I've done my research, and it appears that the current ruby YAML
implementation doesn't really grok unicode. What I want to know is
whether anything has changed in this regard, or is likely to in the
future. It doesn't appear that syck has been updated since May '05,
but if it's something I could fix, I'd be willing to do it.

In any case, here's what I need to do: read in YAML files containing
strings in various languages including Japanese and write the same
strings back out unmolested. UTF-8 seems like the natural choice, but
the encoding could be different, so long as I can do some processing
and keep the strings human readable when I spit them back out. I don't
even need to modify the strings themselves, just modify sets of them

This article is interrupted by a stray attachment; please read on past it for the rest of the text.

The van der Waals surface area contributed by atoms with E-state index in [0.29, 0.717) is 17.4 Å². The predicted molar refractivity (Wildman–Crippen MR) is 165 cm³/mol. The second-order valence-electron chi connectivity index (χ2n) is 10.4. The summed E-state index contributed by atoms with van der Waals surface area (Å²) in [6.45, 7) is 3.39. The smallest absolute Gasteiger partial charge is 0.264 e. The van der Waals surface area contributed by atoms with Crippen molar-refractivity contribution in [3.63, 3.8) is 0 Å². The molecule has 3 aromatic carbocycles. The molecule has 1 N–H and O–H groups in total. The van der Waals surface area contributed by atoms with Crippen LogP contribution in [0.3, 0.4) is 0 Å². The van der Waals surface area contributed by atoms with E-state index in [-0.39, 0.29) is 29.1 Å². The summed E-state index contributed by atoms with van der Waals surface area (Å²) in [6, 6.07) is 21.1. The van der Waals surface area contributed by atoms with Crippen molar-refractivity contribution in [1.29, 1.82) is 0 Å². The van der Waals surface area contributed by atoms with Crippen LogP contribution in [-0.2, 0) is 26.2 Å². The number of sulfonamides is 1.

and output.

Are ruby and YAML just not an option here? Any other suggestions?

If you're not familiar, here's the basic problem. I have the following
YAML:

jp: "Ϥ"

(If that doesn't display right, it's just the Japanese characters for
the word "yes".)

I read it in via YAML.load and I get:

{"\357\273\277jp"=>"\343\201\257\343\201\204"}

OK, not so bad, the UTF-8 indicator is on the front there, but I can
deal with that, and the six bytes in octal do indeed correspond to the
UTF-8 codes for the two characters I expect. The problem is when I try
to put this back out, and YAML decides to take my string and convert
it to binary data:

---
"\xEF\xBB\xBFjp": !binary |
  44Gv44GE

Blah.